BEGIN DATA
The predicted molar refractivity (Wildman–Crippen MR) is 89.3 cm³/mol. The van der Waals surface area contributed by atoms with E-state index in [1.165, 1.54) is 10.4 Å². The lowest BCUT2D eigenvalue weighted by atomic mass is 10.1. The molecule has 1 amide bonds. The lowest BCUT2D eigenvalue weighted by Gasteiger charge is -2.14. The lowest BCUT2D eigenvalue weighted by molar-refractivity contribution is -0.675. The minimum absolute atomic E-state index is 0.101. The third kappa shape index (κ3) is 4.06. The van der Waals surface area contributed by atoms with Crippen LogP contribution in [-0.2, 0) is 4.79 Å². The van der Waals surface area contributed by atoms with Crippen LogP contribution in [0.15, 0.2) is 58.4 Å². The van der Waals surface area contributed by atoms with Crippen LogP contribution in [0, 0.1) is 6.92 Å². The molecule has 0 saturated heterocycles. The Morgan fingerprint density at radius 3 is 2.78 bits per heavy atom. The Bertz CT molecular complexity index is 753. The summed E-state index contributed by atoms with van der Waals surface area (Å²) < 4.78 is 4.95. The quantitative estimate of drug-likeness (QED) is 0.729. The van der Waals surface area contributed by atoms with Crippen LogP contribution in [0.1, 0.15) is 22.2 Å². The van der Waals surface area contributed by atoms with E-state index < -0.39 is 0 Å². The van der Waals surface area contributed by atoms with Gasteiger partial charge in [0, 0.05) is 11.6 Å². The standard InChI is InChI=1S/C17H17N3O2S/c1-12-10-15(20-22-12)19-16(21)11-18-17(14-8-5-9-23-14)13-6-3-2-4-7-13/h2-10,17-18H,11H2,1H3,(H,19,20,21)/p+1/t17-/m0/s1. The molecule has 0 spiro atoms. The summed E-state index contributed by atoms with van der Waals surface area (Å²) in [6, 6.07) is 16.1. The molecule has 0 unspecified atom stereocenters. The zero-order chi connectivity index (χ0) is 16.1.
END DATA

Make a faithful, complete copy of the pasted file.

The predicted molar refractivity (Wildman–Crippen MR) is 89.3 cm³/mol. The van der Waals surface area contributed by atoms with E-state index in [1.165, 1.54) is 10.4 Å². The lowest BCUT2D eigenvalue weighted by atomic mass is 10.1. The molecule has 1 amide bonds. The lowest BCUT2D eigenvalue weighted by Gasteiger charge is -2.14. The lowest BCUT2D eigenvalue weighted by molar-refractivity contribution is -0.675. The minimum absolute atomic E-state index is 0.101. The third kappa shape index (κ3) is 4.06. The van der Waals surface area contributed by atoms with Crippen LogP contribution in [-0.2, 0) is 4.79 Å². The van der Waals surface area contributed by atoms with Crippen LogP contribution in [0.15, 0.2) is 58.4 Å². The van der Waals surface area contributed by atoms with Crippen LogP contribution in [0, 0.1) is 6.92 Å². The molecule has 0 saturated heterocycles. The Morgan fingerprint density at radius 3 is 2.78 bits per heavy atom. The Bertz CT molecular complexity index is 753. The summed E-state index contributed by atoms with van der Waals surface area (Å²) < 4.78 is 4.95. The quantitative estimate of drug-likeness (QED) is 0.729. The van der Waals surface area contributed by atoms with Crippen LogP contribution in [0.1, 0.15) is 22.2 Å². The van der Waals surface area contributed by atoms with E-state index < -0.39 is 0 Å². The van der Waals surface area contributed by atoms with Gasteiger partial charge in [0, 0.05) is 11.6 Å². The standard InChI is InChI=1S/C17H17N3O2S/c1-12-10-15(20-22-12)19-16(21)11-18-17(14-8-5-9-23-14)13-6-3-2-4-7-13/h2-10,17-18H,11H2,1H3,(H,19,20,21)/p+1/t17-/m0/s1. The molecule has 0 spiro atoms. The summed E-state index contributed by atoms with van der Waals surface area (Å²) in [6, 6.07) is 16.1. The molecule has 0 unspecified atom stereocenters. The zero-order chi connectivity index (χ0) is 16.1.